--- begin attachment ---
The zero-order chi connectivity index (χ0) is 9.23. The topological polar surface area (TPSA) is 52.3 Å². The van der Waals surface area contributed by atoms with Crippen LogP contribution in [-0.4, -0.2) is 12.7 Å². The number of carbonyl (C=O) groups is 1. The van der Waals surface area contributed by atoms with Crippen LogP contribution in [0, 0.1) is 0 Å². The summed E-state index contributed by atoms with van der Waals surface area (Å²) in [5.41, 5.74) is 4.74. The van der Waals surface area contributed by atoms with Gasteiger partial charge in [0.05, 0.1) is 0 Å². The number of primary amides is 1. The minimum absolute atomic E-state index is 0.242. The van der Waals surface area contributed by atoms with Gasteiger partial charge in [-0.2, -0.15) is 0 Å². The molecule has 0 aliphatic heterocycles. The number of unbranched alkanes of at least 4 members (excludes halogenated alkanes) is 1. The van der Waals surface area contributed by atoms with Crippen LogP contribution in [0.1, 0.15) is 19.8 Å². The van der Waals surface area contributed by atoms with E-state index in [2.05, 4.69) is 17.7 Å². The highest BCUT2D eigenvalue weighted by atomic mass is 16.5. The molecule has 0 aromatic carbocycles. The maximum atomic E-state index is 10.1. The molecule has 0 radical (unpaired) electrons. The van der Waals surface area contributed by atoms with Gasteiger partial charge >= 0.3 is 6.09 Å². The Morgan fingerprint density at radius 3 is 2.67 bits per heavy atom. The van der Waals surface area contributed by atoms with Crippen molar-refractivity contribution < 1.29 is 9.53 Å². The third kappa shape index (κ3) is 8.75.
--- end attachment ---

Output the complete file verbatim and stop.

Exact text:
The zero-order chi connectivity index (χ0) is 9.23. The topological polar surface area (TPSA) is 52.3 Å². The van der Waals surface area contributed by atoms with Crippen LogP contribution in [-0.4, -0.2) is 12.7 Å². The number of carbonyl (C=O) groups is 1. The van der Waals surface area contributed by atoms with Crippen LogP contribution in [0, 0.1) is 0 Å². The summed E-state index contributed by atoms with van der Waals surface area (Å²) in [5.41, 5.74) is 4.74. The van der Waals surface area contributed by atoms with Gasteiger partial charge in [0.05, 0.1) is 0 Å². The number of primary amides is 1. The minimum absolute atomic E-state index is 0.242. The van der Waals surface area contributed by atoms with Gasteiger partial charge in [-0.2, -0.15) is 0 Å². The molecule has 0 aliphatic heterocycles. The number of unbranched alkanes of at least 4 members (excludes halogenated alkanes) is 1. The van der Waals surface area contributed by atoms with Crippen LogP contribution in [0.1, 0.15) is 19.8 Å². The van der Waals surface area contributed by atoms with E-state index in [2.05, 4.69) is 17.7 Å². The highest BCUT2D eigenvalue weighted by atomic mass is 16.5. The molecule has 0 aromatic carbocycles. The maximum atomic E-state index is 10.1. The molecule has 0 radical (unpaired) electrons. The van der Waals surface area contributed by atoms with Gasteiger partial charge >= 0.3 is 6.09 Å². The Morgan fingerprint density at radius 3 is 2.67 bits per heavy atom. The van der Waals surface area contributed by atoms with Crippen molar-refractivity contribution < 1.29 is 9.53 Å². The third kappa shape index (κ3) is 8.75.